Andy Samberg may have said he didn't care what the critics thought of his performance as host of this year's Emmys, but he oversaw a telecast that was a critic's dream. Fast-paced and mercifully uncluttered by too much "hostiness," the telecast mostly stayed out of its own way, with just enough jokes that didn't work to make us appreciate the ones that did.
Samberg opened with a musical number in which, having agreed to host the Emmy's, he swears (in song) to watch every episode of every show. The overwhelming nature of this tasks entails locking himself in a bunker only to emerge one year later, tattered, unshaven and smelly.
It could have been written by every TV critic out there.
As tradition dictates, Samberg followed up with a monologue that dinged the requisite categories on the slightly fraying Awards Show Host checklist: The genre ("This year 'Orange is the New Black' is officially a drama and 'Louis' is officially jazz"); the industry ("this is the most diverse group of nominees in Emmy history...racism is over; don't fact check that") and current events ("Bernie Sanders always looks like he just missed his flight). A couple of racy jokes were also told.
Unlike many of his predecessors, Samberg, currently starring on "Brooklyn Nine-Nine" isn't a stand-up or a professional host. It showed. But then, it was his first time out and you have to admire a guy who included HBO's "True Detective" on a list of shows we said goodbye to this year, "even though it's still on the air."
More important -- most important -- Samberg and his team kept the show moving with a seamless energy that allowed the big moments, funny, poignant and powerful, to emerge on their own with satisfying regularity: Viola Davis became the first black woman to ever win best actress in a drama; "Transparent" won big for the transgender community and Amazon; Jon Hamm broke his eight-year losing streak; "Game of Thrones" finally broke through Emmy's anti-genre bias to win Best Drama.
And after "Olive Kitteridge" won every one of its categories, Frances McDormand actually smiled. Briefly.
FULL COVERAGE: Emmys 2015
FOR THE RECORD: In the Sept. 21 Calendar section, a review of the Emmys telecast said that Allison Janney broke Ed Asner's record of six career Emmy Awards. Janney and Asner have seven Emmys apiece.
First out of the box, Allison Janney won best supporting actress in a comedy for "Mom," breaking Ed Asner's record of six career Emmys and ending her speech by noting that millions of people have been touched by addiction and "Mom" offers hope to them all.
Jill Soloway won best comedy direction for "Transparent," and ended her acceptance speech by pointing out that her own transgender parent could still be barred from renting an apartment in 32 states.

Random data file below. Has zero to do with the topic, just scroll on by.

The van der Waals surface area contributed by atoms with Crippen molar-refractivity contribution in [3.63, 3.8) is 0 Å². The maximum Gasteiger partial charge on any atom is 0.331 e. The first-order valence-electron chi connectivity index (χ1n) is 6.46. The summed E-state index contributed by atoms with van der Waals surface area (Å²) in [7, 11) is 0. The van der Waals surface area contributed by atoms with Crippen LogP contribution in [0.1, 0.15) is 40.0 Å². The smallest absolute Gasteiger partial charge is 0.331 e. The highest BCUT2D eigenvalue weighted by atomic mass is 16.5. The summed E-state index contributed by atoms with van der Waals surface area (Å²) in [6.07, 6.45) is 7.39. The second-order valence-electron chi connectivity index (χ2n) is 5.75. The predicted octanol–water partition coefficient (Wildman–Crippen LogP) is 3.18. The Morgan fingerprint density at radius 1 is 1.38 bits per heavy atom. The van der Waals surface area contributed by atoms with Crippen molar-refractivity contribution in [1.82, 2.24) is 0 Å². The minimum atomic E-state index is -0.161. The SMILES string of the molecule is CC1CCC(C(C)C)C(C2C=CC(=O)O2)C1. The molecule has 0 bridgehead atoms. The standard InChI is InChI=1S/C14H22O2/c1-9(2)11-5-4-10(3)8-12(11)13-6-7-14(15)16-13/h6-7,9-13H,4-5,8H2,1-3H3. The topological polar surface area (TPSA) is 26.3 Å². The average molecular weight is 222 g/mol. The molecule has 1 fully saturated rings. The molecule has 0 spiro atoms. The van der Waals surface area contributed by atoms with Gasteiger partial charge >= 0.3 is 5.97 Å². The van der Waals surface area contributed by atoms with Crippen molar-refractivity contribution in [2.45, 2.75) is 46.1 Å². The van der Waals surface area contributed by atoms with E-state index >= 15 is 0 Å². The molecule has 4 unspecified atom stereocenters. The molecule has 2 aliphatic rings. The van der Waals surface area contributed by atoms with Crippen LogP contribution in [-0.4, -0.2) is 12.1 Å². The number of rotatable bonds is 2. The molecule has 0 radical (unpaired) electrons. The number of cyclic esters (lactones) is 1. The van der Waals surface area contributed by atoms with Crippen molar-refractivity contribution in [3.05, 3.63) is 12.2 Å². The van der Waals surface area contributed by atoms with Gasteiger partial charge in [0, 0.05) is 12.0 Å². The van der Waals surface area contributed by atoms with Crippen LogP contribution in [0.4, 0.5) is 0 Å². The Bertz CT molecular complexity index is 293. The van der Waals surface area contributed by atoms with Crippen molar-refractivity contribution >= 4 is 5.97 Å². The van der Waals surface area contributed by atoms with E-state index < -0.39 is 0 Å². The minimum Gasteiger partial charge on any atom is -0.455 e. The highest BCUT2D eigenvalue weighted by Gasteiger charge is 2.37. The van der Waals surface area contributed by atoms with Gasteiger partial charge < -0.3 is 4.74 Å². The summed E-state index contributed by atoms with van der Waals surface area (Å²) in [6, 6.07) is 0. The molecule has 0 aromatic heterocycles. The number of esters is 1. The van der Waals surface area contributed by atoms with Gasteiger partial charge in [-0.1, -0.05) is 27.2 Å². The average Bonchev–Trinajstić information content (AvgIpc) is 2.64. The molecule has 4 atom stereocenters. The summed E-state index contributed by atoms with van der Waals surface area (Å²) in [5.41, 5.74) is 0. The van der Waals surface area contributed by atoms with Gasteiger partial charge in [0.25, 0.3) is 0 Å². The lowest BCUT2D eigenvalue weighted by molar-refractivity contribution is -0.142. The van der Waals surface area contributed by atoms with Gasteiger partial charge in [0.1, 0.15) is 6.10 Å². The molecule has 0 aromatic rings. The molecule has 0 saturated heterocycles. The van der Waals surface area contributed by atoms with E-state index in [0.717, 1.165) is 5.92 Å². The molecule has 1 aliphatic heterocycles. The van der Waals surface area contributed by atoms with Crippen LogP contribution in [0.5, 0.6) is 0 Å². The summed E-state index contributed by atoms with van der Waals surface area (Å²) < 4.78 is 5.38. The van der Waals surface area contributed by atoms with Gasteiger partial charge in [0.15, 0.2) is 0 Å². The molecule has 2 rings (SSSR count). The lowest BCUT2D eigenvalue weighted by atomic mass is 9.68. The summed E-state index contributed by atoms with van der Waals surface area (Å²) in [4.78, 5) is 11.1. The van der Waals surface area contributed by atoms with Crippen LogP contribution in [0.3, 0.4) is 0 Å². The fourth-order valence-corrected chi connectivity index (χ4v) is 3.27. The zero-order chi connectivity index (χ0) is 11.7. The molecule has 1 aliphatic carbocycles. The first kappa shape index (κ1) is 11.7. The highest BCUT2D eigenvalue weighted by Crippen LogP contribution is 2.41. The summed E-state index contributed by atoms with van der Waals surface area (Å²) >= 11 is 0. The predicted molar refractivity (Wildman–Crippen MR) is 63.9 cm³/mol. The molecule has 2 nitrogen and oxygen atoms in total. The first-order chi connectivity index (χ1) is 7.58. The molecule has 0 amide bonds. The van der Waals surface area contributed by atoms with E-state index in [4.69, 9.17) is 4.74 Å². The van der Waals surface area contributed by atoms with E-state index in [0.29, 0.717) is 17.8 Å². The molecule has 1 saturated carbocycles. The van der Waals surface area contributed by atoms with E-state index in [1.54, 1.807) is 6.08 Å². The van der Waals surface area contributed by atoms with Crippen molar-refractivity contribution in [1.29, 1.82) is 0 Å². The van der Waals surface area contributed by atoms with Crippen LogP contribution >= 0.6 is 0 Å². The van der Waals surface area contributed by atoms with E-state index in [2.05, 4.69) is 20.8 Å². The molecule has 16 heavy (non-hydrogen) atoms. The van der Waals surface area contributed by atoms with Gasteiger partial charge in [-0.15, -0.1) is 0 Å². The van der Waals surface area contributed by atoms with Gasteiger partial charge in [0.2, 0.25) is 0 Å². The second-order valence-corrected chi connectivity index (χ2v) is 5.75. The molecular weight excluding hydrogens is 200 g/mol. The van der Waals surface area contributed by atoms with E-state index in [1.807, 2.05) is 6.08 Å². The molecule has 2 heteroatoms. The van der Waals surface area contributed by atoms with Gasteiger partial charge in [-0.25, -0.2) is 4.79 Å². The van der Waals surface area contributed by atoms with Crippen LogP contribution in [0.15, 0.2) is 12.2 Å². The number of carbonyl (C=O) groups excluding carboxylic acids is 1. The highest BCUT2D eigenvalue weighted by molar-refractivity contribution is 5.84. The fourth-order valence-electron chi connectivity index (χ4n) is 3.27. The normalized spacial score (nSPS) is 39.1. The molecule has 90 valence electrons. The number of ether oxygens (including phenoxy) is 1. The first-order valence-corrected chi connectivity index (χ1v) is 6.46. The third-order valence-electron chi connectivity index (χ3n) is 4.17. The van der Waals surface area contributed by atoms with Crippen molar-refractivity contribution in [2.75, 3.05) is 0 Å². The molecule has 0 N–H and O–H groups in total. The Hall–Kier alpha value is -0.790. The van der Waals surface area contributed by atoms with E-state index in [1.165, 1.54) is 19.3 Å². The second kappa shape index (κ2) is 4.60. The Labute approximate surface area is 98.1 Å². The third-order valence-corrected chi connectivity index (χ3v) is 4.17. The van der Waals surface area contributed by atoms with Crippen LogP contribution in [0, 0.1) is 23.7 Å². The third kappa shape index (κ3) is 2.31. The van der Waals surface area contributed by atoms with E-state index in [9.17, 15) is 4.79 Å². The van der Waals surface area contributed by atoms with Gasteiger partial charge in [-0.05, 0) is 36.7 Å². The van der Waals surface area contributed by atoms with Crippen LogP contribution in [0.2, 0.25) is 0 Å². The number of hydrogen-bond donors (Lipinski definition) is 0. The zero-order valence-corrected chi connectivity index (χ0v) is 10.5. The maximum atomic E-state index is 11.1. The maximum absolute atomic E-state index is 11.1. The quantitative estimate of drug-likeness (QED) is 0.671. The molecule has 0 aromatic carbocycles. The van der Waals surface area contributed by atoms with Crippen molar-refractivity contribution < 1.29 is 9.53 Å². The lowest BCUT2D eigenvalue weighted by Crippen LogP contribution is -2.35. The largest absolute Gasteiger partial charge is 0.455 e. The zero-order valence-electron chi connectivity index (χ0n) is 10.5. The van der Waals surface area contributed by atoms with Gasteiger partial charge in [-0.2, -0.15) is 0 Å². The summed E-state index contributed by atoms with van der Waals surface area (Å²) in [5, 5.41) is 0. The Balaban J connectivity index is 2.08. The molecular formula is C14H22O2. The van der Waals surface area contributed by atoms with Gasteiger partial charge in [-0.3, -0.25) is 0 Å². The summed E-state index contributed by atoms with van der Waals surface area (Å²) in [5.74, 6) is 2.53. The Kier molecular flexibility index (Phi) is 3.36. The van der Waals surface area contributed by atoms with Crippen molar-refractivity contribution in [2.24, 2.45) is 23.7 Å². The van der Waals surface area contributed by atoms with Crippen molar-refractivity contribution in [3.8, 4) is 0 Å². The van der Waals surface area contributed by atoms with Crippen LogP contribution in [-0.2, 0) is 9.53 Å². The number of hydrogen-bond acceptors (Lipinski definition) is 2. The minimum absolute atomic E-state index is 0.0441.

Jeffrey Tambor, winning for best actor in a comedy for playing a fictionalized version of that parent, dedicated his award to members of the transgender community, thanking them for "your patience, your courage.. and for allowing us to be part of the change."
Although there were many predictable wins — "Veep" star Julia Louis-Dreyfus won for the fourth time, "The Daily Show" won so often, the poor woman sitting on the end of Jon Stewart's row should have just remained standing for a 30 minutes or so — there were also some lovely surprises.
Regina King's win for best supporting actress in "American Crime" seemed a genuine shock, as did "Orange is the New Black's" Uzo Aduba's for supporting actress in a comedy, making her the first person, since, yes, Ed Asner to win an Emmy in comedy and drama for the same role. (Asner, who was having a big night, did so with Lou Grant.)
The inevitable mid-telecast drag was enlivened by multiple wins for the mini-series "Olive Kitteridge," and an escalating smile-watch for star McDormand. She remained quite serious when she won for best actress – "we are all here because of the power of a story well-told and sometimes that is enough" -- but when she accepted for best limited or miniseries, she finally cracked.
Indeed, after McDormand smiled, it seemed the show could do no wrong.
"Game of Thrones" began its long overdue march to best drama, Jon Hamm literally crawled onto the stage to accept the best actor award.
"Obviously there's been a terrible mistake," he said with a laugh, and then all eyes were on the best actress race, with its historic potential. Which was fulfilled by a truly glorious Viola Davis accepting with the one speech that was not stuttered in surprise or read from a crumpled bit of paper.
First quoting Harriet Tubman she brought the night to a crescendo with the words: "The only thing that separates women of color from anyone else is opportunity."
Several wonderful things happened after that — Mel Brooks appeared, as did Tracy Morgan, almost back to his old fine and feisty self after an horrific automobile accident last year. "Veep" won best comedy, ending the reign of "Modern Family" and "Game of Thrones" ushered in a new age in which sci-fi and fantasy could be considered "real" dramas, but there was no topping Davis' short but magnificent speech.
Except maybe Samberg's initial ode to those of us still staring at our flat screens desperately trying to keep up. It's nice to be appreciated, even by a host who swears he never reads a review.